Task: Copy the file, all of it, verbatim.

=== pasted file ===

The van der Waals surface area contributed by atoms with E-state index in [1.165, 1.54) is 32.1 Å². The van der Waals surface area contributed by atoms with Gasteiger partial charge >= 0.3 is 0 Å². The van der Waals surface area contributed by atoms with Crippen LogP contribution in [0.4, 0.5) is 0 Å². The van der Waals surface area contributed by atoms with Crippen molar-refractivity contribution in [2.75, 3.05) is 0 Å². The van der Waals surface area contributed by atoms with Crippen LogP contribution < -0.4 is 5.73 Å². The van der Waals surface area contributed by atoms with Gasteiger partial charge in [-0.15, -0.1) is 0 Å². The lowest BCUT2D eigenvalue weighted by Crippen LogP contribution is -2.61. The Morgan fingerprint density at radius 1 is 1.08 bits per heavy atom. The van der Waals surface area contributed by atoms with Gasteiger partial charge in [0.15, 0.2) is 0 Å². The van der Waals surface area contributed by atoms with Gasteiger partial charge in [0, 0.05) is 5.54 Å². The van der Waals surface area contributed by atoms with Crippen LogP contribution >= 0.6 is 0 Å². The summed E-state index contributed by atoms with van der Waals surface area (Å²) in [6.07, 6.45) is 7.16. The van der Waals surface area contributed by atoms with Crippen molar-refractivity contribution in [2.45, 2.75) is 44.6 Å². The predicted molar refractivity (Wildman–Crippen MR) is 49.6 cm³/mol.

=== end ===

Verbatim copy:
The van der Waals surface area contributed by atoms with E-state index in [1.165, 1.54) is 32.1 Å². The van der Waals surface area contributed by atoms with Gasteiger partial charge >= 0.3 is 0 Å². The van der Waals surface area contributed by atoms with Crippen LogP contribution in [0.4, 0.5) is 0 Å². The van der Waals surface area contributed by atoms with Crippen molar-refractivity contribution in [2.75, 3.05) is 0 Å². The van der Waals surface area contributed by atoms with Crippen LogP contribution < -0.4 is 5.73 Å². The van der Waals surface area contributed by atoms with Gasteiger partial charge in [-0.15, -0.1) is 0 Å². The lowest BCUT2D eigenvalue weighted by Crippen LogP contribution is -2.61. The Morgan fingerprint density at radius 1 is 1.08 bits per heavy atom. The van der Waals surface area contributed by atoms with Gasteiger partial charge in [0.15, 0.2) is 0 Å². The van der Waals surface area contributed by atoms with Gasteiger partial charge in [0, 0.05) is 5.54 Å². The van der Waals surface area contributed by atoms with Crippen LogP contribution >= 0.6 is 0 Å². The summed E-state index contributed by atoms with van der Waals surface area (Å²) in [6.07, 6.45) is 7.16. The van der Waals surface area contributed by atoms with Crippen molar-refractivity contribution in [2.45, 2.75) is 44.6 Å². The predicted molar refractivity (Wildman–Crippen MR) is 49.6 cm³/mol.